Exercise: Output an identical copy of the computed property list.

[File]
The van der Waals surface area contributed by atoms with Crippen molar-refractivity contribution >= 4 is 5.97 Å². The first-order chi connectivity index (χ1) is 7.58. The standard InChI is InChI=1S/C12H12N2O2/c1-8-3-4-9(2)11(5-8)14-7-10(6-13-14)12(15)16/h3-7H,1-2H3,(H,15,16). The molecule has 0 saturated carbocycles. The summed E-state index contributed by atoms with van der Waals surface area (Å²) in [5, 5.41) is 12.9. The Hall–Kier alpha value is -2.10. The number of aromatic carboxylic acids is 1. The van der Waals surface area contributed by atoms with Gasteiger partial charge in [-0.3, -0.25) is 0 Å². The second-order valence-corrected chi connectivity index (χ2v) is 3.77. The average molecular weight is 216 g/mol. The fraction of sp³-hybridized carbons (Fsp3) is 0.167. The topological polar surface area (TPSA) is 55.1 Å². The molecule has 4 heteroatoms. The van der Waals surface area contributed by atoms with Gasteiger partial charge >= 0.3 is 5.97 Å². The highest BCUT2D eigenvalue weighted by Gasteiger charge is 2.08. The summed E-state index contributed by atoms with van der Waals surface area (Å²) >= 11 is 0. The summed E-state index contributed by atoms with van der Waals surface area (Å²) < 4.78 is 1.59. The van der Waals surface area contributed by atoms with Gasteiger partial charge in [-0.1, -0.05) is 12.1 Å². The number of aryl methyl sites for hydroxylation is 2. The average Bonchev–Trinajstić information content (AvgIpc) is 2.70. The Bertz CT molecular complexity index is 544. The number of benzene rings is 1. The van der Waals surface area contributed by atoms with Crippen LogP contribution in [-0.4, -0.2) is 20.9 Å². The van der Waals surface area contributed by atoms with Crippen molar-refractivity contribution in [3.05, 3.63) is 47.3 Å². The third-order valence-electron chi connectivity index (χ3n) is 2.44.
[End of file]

The van der Waals surface area contributed by atoms with Crippen molar-refractivity contribution >= 4 is 5.97 Å². The first-order chi connectivity index (χ1) is 7.58. The standard InChI is InChI=1S/C12H12N2O2/c1-8-3-4-9(2)11(5-8)14-7-10(6-13-14)12(15)16/h3-7H,1-2H3,(H,15,16). The molecule has 0 saturated carbocycles. The summed E-state index contributed by atoms with van der Waals surface area (Å²) in [5, 5.41) is 12.9. The Hall–Kier alpha value is -2.10. The number of aromatic carboxylic acids is 1. The van der Waals surface area contributed by atoms with Gasteiger partial charge in [-0.3, -0.25) is 0 Å². The second-order valence-corrected chi connectivity index (χ2v) is 3.77. The average molecular weight is 216 g/mol. The fraction of sp³-hybridized carbons (Fsp3) is 0.167. The topological polar surface area (TPSA) is 55.1 Å². The molecule has 4 heteroatoms. The van der Waals surface area contributed by atoms with Gasteiger partial charge >= 0.3 is 5.97 Å². The highest BCUT2D eigenvalue weighted by Gasteiger charge is 2.08. The summed E-state index contributed by atoms with van der Waals surface area (Å²) >= 11 is 0. The summed E-state index contributed by atoms with van der Waals surface area (Å²) < 4.78 is 1.59. The van der Waals surface area contributed by atoms with Gasteiger partial charge in [-0.1, -0.05) is 12.1 Å². The number of aryl methyl sites for hydroxylation is 2. The average Bonchev–Trinajstić information content (AvgIpc) is 2.70. The Bertz CT molecular complexity index is 544. The number of benzene rings is 1. The van der Waals surface area contributed by atoms with Crippen LogP contribution in [-0.4, -0.2) is 20.9 Å². The van der Waals surface area contributed by atoms with Crippen molar-refractivity contribution in [3.05, 3.63) is 47.3 Å². The third-order valence-electron chi connectivity index (χ3n) is 2.44.